Barely three months ago I might have been heard to elucidate that whilst there was still good music to be heard, entertaining bands to see, what I was missing were the truly great frontmen, those which strode the stages of the 60s and 70s, with awe inspiring presence to accompany their powerful vocal prowess.
The era I’m evoking included the likes of Jim Morrison, Robert Plant, Paul Rodgers, Ian Gillan, Steve Marriot, Phil Lynott, an era from which at the tail end perhaps Brian Johnson, Bono, and Ian Astbury keep an ever diminishing flame alive, and they are not going to be getting any younger, or better.
But that was three months ago….
In March of this year I was sufficiently intrigued by the promotional blurb to click on a Noisetrade link to some free music, which I had gratefully done many times before and unearthed some very fine music and artists to follow, mostly in the Americana genre, but this one, for a new band called Vintage Trouble, was different, this one made these old ears prick up with a tingle down the spine.
A few more clicks into YouTube and there was no turning back, I was devouring every video I could find, and there was more than I imagined for a band I had not heard of before; frustratingly for me they had been to UK in 2011, they had even appeared on Jools Holland’s Later, and I had missed them completely.
Now, though, I’m evangelising the Vintage Trouble cause like Billy Graham and recruiting disciples as if Reverend Moon.
Here was something almost unique, for want of a better description, here was a white rock ‘n roll band, with a black soul singer, here was The Stones fronted by Otis Redding, or at least something close in spirit, more importantly, here was Ty Taylor, a bona fide frontman of the kind so rarely seen these days, and it’s no longer a case of still haven’t found what I’m looking for…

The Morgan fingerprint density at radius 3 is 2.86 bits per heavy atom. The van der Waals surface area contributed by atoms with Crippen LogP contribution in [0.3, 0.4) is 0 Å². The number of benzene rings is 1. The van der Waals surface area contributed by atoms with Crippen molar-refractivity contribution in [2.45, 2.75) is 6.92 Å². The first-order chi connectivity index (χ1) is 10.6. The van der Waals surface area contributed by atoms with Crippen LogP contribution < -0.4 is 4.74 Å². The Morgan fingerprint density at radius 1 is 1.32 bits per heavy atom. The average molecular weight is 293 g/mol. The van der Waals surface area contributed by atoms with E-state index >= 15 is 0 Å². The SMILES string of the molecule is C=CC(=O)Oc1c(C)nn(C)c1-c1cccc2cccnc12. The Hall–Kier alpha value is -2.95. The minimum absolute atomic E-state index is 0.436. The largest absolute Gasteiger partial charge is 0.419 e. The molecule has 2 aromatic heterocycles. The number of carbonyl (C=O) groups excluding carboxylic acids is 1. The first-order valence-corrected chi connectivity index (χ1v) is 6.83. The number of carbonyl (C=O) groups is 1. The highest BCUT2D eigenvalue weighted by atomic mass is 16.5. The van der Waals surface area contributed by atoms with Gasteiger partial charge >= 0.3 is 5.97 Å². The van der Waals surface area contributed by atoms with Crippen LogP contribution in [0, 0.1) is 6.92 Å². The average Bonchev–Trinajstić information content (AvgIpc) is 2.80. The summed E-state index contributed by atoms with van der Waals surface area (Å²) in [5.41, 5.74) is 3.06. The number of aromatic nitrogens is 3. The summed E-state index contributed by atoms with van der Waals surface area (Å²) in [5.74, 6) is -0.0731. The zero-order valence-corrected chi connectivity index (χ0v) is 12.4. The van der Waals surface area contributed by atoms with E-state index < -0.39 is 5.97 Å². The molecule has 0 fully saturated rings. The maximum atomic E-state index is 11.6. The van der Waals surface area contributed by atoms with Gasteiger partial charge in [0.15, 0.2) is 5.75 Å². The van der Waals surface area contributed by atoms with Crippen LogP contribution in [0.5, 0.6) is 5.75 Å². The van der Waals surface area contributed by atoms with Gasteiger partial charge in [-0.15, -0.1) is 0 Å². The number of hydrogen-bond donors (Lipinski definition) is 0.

…and then I noticed the upcoming UK tour dates.
23 June, Newbury, that’s the closest they come to me and it’s a 2.5 hour drive, and yet my evangelising had now managed to accrue a possie of eleven souls making the pilgrimage to see this self proclaimed new protocol of soul.
Arlington Arts Centre is certainly a different venue to the usual inner city grime associated with a rock ‘n roll show, we really are in ‘Middle England’, and the approach to the venue makes you wonder if you’ve got it wrong, it resembles a posh high school or private hospital grounds, but the parked tour bus and people enjoying the barbecue laid on for the occasion reassure that we may be in the right place after all.
It’s a peculiar scene, there’s a civilised middle class looking queue for the village hall style bar, there’s a midsummer theme and someone is creating laurel leaf garlands which many of the ladies are adopting to adorn their freshly coiffured barnets, and then there is a wicker man, for the wicked wicker man must be ceremoniously burned before the show. We are now in surreal territory, I’m here for a rock n’ roll show but everyone looks dressed for the opera whilst eating burgers, and there’s a rather sinister pagan ceremony taking place. Show this in B&W slow mo and it’s a weird art-house film scene.